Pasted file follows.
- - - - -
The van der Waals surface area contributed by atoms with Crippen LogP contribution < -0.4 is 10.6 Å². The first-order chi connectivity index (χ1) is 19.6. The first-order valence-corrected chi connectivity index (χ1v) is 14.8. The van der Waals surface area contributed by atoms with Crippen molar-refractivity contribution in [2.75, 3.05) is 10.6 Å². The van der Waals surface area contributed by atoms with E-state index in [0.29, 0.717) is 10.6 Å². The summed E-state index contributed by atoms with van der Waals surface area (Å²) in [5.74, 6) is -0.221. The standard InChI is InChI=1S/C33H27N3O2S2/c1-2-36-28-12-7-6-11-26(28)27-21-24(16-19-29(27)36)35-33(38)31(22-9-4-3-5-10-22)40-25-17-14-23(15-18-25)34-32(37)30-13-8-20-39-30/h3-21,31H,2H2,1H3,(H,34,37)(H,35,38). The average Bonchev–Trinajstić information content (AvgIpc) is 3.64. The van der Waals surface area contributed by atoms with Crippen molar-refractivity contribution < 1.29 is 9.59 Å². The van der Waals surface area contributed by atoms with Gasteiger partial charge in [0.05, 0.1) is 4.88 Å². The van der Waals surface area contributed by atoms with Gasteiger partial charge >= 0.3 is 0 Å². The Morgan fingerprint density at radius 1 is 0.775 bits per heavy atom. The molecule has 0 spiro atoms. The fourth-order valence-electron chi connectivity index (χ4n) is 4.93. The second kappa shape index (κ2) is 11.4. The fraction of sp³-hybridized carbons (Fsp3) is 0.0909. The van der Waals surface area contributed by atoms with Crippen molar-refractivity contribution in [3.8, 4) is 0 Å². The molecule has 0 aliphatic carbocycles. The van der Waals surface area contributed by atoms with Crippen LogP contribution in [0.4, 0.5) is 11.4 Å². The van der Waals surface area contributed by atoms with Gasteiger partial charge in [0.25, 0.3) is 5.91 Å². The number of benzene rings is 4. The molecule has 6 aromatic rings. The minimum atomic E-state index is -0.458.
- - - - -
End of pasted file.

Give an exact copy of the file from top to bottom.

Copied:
The van der Waals surface area contributed by atoms with Crippen LogP contribution < -0.4 is 10.6 Å². The first-order chi connectivity index (χ1) is 19.6. The first-order valence-corrected chi connectivity index (χ1v) is 14.8. The van der Waals surface area contributed by atoms with Crippen molar-refractivity contribution in [2.75, 3.05) is 10.6 Å². The van der Waals surface area contributed by atoms with E-state index in [0.29, 0.717) is 10.6 Å². The summed E-state index contributed by atoms with van der Waals surface area (Å²) in [5.74, 6) is -0.221. The standard InChI is InChI=1S/C33H27N3O2S2/c1-2-36-28-12-7-6-11-26(28)27-21-24(16-19-29(27)36)35-33(38)31(22-9-4-3-5-10-22)40-25-17-14-23(15-18-25)34-32(37)30-13-8-20-39-30/h3-21,31H,2H2,1H3,(H,34,37)(H,35,38). The average Bonchev–Trinajstić information content (AvgIpc) is 3.64. The van der Waals surface area contributed by atoms with Crippen molar-refractivity contribution < 1.29 is 9.59 Å². The van der Waals surface area contributed by atoms with Gasteiger partial charge in [0.05, 0.1) is 4.88 Å². The van der Waals surface area contributed by atoms with Gasteiger partial charge >= 0.3 is 0 Å². The Morgan fingerprint density at radius 1 is 0.775 bits per heavy atom. The molecule has 0 spiro atoms. The fourth-order valence-electron chi connectivity index (χ4n) is 4.93. The second kappa shape index (κ2) is 11.4. The fraction of sp³-hybridized carbons (Fsp3) is 0.0909. The van der Waals surface area contributed by atoms with Crippen molar-refractivity contribution in [3.8, 4) is 0 Å². The molecule has 0 aliphatic carbocycles. The van der Waals surface area contributed by atoms with Crippen LogP contribution in [0.4, 0.5) is 11.4 Å². The van der Waals surface area contributed by atoms with Gasteiger partial charge in [0.25, 0.3) is 5.91 Å². The number of benzene rings is 4. The molecule has 6 aromatic rings. The minimum atomic E-state index is -0.458.